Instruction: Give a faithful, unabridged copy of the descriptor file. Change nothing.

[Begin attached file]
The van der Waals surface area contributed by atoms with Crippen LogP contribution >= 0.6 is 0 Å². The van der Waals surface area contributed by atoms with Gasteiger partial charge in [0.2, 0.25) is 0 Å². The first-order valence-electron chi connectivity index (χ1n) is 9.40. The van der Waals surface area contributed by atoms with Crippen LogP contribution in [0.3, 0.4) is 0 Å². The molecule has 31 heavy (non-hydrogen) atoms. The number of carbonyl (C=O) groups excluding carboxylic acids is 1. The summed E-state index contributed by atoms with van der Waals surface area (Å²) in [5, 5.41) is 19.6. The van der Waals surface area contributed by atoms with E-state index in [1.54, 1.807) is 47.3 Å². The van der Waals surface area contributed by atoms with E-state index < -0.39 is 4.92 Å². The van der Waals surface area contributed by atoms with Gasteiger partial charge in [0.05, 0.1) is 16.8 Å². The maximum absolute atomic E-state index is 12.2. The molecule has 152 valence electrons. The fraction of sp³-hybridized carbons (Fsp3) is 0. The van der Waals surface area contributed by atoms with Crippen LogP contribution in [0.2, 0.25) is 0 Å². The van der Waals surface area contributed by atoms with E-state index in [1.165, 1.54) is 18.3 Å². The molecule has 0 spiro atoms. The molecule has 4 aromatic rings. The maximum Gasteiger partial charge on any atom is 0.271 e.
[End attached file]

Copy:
The van der Waals surface area contributed by atoms with Crippen LogP contribution >= 0.6 is 0 Å². The van der Waals surface area contributed by atoms with Gasteiger partial charge in [0.2, 0.25) is 0 Å². The first-order valence-electron chi connectivity index (χ1n) is 9.40. The van der Waals surface area contributed by atoms with Crippen LogP contribution in [0.3, 0.4) is 0 Å². The molecule has 31 heavy (non-hydrogen) atoms. The number of carbonyl (C=O) groups excluding carboxylic acids is 1. The summed E-state index contributed by atoms with van der Waals surface area (Å²) in [5, 5.41) is 19.6. The van der Waals surface area contributed by atoms with E-state index in [1.54, 1.807) is 47.3 Å². The van der Waals surface area contributed by atoms with E-state index < -0.39 is 4.92 Å². The van der Waals surface area contributed by atoms with Gasteiger partial charge in [0.05, 0.1) is 16.8 Å². The maximum absolute atomic E-state index is 12.2. The molecule has 152 valence electrons. The fraction of sp³-hybridized carbons (Fsp3) is 0. The van der Waals surface area contributed by atoms with Crippen LogP contribution in [0.2, 0.25) is 0 Å². The van der Waals surface area contributed by atoms with E-state index in [1.165, 1.54) is 18.3 Å². The molecule has 0 spiro atoms. The molecule has 4 aromatic rings. The maximum Gasteiger partial charge on any atom is 0.271 e.